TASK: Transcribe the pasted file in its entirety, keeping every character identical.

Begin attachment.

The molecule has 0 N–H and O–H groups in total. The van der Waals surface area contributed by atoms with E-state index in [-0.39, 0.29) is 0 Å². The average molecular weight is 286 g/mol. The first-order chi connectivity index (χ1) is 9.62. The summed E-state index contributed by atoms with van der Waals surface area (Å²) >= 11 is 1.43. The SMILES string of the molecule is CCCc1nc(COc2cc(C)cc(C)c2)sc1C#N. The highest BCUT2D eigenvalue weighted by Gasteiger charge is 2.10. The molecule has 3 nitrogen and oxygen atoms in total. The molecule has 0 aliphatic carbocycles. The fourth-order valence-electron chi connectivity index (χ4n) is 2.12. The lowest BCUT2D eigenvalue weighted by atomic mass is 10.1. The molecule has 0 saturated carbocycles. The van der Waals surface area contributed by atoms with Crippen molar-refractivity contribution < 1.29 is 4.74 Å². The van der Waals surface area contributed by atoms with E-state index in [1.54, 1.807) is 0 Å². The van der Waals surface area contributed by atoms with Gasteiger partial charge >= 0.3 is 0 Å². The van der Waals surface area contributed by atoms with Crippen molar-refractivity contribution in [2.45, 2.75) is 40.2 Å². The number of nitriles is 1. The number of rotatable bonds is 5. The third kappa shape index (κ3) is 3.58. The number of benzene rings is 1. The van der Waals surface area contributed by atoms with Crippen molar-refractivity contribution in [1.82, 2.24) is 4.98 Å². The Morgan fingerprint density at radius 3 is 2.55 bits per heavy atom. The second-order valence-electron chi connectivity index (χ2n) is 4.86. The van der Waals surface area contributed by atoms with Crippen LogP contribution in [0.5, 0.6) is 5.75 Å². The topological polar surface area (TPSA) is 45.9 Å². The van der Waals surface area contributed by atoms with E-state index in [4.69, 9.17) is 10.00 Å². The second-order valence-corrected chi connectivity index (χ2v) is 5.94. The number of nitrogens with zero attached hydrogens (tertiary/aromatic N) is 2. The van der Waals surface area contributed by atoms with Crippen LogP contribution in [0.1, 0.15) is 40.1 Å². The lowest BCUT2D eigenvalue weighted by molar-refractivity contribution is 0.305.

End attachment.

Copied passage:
The molecule has 0 N–H and O–H groups in total. The van der Waals surface area contributed by atoms with E-state index in [-0.39, 0.29) is 0 Å². The average molecular weight is 286 g/mol. The first-order chi connectivity index (χ1) is 9.62. The summed E-state index contributed by atoms with van der Waals surface area (Å²) >= 11 is 1.43. The SMILES string of the molecule is CCCc1nc(COc2cc(C)cc(C)c2)sc1C#N. The highest BCUT2D eigenvalue weighted by Gasteiger charge is 2.10. The molecule has 3 nitrogen and oxygen atoms in total. The molecule has 0 aliphatic carbocycles. The fourth-order valence-electron chi connectivity index (χ4n) is 2.12. The lowest BCUT2D eigenvalue weighted by atomic mass is 10.1. The molecule has 0 saturated carbocycles. The van der Waals surface area contributed by atoms with Crippen molar-refractivity contribution < 1.29 is 4.74 Å². The van der Waals surface area contributed by atoms with E-state index in [1.54, 1.807) is 0 Å². The van der Waals surface area contributed by atoms with Gasteiger partial charge >= 0.3 is 0 Å². The van der Waals surface area contributed by atoms with Crippen molar-refractivity contribution in [2.45, 2.75) is 40.2 Å². The number of nitriles is 1. The number of rotatable bonds is 5. The third kappa shape index (κ3) is 3.58. The number of benzene rings is 1. The van der Waals surface area contributed by atoms with Crippen molar-refractivity contribution in [1.82, 2.24) is 4.98 Å². The Morgan fingerprint density at radius 3 is 2.55 bits per heavy atom. The second-order valence-electron chi connectivity index (χ2n) is 4.86. The van der Waals surface area contributed by atoms with Crippen LogP contribution in [0.5, 0.6) is 5.75 Å². The topological polar surface area (TPSA) is 45.9 Å². The van der Waals surface area contributed by atoms with E-state index in [4.69, 9.17) is 10.00 Å². The second-order valence-corrected chi connectivity index (χ2v) is 5.94. The number of nitrogens with zero attached hydrogens (tertiary/aromatic N) is 2. The van der Waals surface area contributed by atoms with Crippen LogP contribution in [0.1, 0.15) is 40.1 Å². The lowest BCUT2D eigenvalue weighted by molar-refractivity contribution is 0.305.